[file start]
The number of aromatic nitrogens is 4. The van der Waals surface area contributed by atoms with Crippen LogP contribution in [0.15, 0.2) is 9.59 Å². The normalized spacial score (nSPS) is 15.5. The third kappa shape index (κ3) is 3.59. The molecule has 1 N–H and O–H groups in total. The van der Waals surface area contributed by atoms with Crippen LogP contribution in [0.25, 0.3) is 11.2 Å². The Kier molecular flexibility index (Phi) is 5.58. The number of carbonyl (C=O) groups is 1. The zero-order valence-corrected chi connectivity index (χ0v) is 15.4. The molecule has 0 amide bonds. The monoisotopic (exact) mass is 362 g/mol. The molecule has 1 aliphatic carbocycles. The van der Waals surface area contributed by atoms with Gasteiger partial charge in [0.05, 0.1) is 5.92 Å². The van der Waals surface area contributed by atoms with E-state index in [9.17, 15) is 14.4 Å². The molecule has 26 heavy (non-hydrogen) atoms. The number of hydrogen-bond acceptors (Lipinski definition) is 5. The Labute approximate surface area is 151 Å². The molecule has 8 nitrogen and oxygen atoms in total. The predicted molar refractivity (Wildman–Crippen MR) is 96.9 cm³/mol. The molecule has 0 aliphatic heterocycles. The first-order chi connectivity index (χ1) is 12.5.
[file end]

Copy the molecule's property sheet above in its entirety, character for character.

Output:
The number of aromatic nitrogens is 4. The van der Waals surface area contributed by atoms with Crippen LogP contribution in [0.15, 0.2) is 9.59 Å². The normalized spacial score (nSPS) is 15.5. The third kappa shape index (κ3) is 3.59. The molecule has 1 N–H and O–H groups in total. The van der Waals surface area contributed by atoms with Crippen LogP contribution in [0.25, 0.3) is 11.2 Å². The Kier molecular flexibility index (Phi) is 5.58. The number of carbonyl (C=O) groups is 1. The zero-order valence-corrected chi connectivity index (χ0v) is 15.4. The molecule has 0 amide bonds. The monoisotopic (exact) mass is 362 g/mol. The molecule has 1 aliphatic carbocycles. The van der Waals surface area contributed by atoms with Gasteiger partial charge in [0.05, 0.1) is 5.92 Å². The van der Waals surface area contributed by atoms with E-state index in [9.17, 15) is 14.4 Å². The molecule has 26 heavy (non-hydrogen) atoms. The number of hydrogen-bond acceptors (Lipinski definition) is 5. The Labute approximate surface area is 151 Å². The molecule has 8 nitrogen and oxygen atoms in total. The predicted molar refractivity (Wildman–Crippen MR) is 96.9 cm³/mol. The molecule has 0 aliphatic heterocycles. The first-order chi connectivity index (χ1) is 12.5.